I don’t mean to be blasphemes, but I am sure that all you parents out there with “difficult” children can understand what kind of hell we live with from time to time. Most of the time raising children is heavenly, or at least like purgatory. However,sometimes there are those moments when it is just plain hell!
Our son, Steven, was adopted at the age of 3 after living with us since birth. He was born addicted to heroin and cocaine, to a mom who was an alcoholic and, (GASP) cigarette smoker. Although we loved his cute little face very much, the rest of him left much to be desired. He was hypersensitive to sound, touch, smell, noise and any little thing that altered the peace in his little world. Even as a 6 month old he would bang his head on the highchair if he was “stressed”. He needed a strictly consistent schedule with no tags in his shirts and no loud noise from the tv. We altered our life to fit his needs and things were fine, for the most part.
Then came his Baptism day. First off, it was a change in his schedule, something his 3 year old body did NOT appreciate. THEN, he had to get dressed up. I remember thinking he’d never wear a suit and tie, or even a tie for that matter, so I managed to buy a nice pants/sweater outfit. Unaccustomed to wearing sweaters, his body squirmed in this outfit. Our church had arranged for a private ceremony, understanding Steven would not be able to be baptized during a regular church service. We used the little chapel so as to cut down on the anxiety he would feel in the huge church. His dad carried him to the altar with Steven’s head buried in his chest. My husband, myself, our older son Francis and daughter Dinora stood by with Pastor Lorraine to begin the baptism. Steven looked up and saw the baptismal water. “OOOOOOOH NO!!!!!!” he screeched. “You’re not going to put that water on ME!!!!!!” (He also had a fear of water I’d forgotten to mention…) He jumped down from my husband’s arms, crawled on the ground, and crawled into the first dark, quiet place he could find…under Pastor Lorraine’s vestments! There he was, under her vestments which were over her dress…I was MORTIFIED, (thus the “HELL” part!) She, however, as the parent of three rambunctious kids, thought it was funny. (God bless her!!) She felt down for where his head was and she calmly proceeded with the baptism. (Fortunately, you could see his head clearly outlined in her vestments.) She did the whole ceremony with him completely covered. I had a camera to document this momentous occasion, but was at loss of what to take a picture of! When is it over, his dad gently dragged him out and home we went. For any other child, a celebration would have been in order, but for Steven, it was home to his usual routine. Same day as any other day.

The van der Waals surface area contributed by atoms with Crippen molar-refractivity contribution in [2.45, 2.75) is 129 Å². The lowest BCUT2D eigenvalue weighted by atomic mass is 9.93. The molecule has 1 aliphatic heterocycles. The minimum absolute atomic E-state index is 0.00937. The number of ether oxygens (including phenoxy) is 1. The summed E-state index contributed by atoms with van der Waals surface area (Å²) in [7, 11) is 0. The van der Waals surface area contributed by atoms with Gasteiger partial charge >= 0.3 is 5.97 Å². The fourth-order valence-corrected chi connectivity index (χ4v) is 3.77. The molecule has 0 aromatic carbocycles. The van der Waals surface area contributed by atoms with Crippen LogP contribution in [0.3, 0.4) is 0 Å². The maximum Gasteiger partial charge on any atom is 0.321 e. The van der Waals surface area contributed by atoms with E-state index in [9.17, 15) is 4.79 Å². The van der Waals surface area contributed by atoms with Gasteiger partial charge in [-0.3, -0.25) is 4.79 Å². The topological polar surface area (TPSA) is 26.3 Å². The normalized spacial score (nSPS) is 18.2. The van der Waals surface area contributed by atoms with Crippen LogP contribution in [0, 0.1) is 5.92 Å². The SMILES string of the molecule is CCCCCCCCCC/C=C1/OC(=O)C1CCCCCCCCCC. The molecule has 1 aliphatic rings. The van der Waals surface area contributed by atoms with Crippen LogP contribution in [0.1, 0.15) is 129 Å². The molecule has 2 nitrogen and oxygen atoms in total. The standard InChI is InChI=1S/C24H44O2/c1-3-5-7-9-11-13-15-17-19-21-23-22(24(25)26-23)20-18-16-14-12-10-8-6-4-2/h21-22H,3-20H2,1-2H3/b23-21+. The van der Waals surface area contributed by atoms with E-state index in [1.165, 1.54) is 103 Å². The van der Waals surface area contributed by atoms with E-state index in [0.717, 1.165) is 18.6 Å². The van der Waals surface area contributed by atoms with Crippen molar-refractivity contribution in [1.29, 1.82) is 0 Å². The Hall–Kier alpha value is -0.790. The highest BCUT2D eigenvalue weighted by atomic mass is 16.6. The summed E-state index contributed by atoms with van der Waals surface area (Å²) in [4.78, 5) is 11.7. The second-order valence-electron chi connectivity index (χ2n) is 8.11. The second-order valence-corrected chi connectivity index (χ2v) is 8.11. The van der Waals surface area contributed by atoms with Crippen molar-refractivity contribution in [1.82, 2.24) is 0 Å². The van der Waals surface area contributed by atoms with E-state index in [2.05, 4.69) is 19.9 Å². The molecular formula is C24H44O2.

PS. I obviously didn’t learn from this experience as we attempted first communion for him. At the age of 12, he met with our pastor for one-on-one communion classes as he was unable to participate in the standard classes. He was then to join the other children on “First Communion Day”. When the pastor called out his name, he promptly crawled underneath the pew, and curled into a tight little ball, where he stayed for the rest of the service…
Yesterday my husband, in a good mood, came into the kitchen, swooped me backwards, and gave me a passionate kiss. When we had finished, I noticed my 13 year old adopted daughter standing there, mouth gaping open, eyes wide, with a shocked look on her face. “What was THAT????’ she asked (in American Sign Language.) “A kiss,” I told her. “No, no”, she signed, “a kiss is a little peck on the lips” she said as she came over and demonstrated one on the dog. “That is the way you kiss when you really love someone, your husband” I said. “WOW! How did you LEARN that? Can you show ME!?!?!” she signed. “You don’t learn it, you just feel it. It is natural when you love someone,” I explained to her. “I’m going to wait until I’m 17 to do that,” she signed back, and I said a silent prayer to myself that I should be so lucky for her to wait that long! I laughed inwardly at her innocence, this worldly child who knew the mechanics of sex more than anyone her age should have to know, (the reason of which is a discussion better delegated to a more serious blog entry.) But I doubt she ever saw anyone in love before, and she definitely had never seen anyone kiss passionately, which really surprised me. The more I thought about it, though, I realized she hadn’t been exposed to it in her young life and the only other way she might know would be from watching television. Because of her deafness, she has a low reading level and is not able to understand the captioning enough to get interested in a romantic story or one of the more mature television shows which are all over the television today. Her favorite tv station is the Animal Planet where great stories are told and no captioning is needed. She knows all about the life cycles of animals, insects and reptiles, including their different mating rituals, but, as preparation for real life, I’m sure she never saw alligators kiss like that!
I like to write breezy, optimistic posts. I am generally a breezy, optimistic person. However, I also write this blog for my own stress relief. so readers are going to have to bear with me for this one.
Marie had a bad day at school yesterday. (Well, to say “bad day” is akin to saying wave when it was really a tsunami.) Marie had been doing very well this past year and we had not an ambulance run for a post traumatic stress episode since last February! She still had her moments of outbursts in school for which she was gently placed in “the quiet room”, but she had always managed to calm herself down without a need for restraining or other interventions. However, springtime is the anniversary of her removal from her birth mom. Also, we had spent the past few months finally discussing the abuse that had happened 5 years ago, including going to the police station and filing a report. (A warrant for the arrest of one of the men who had abused her had been issued, but the man had fled the country.)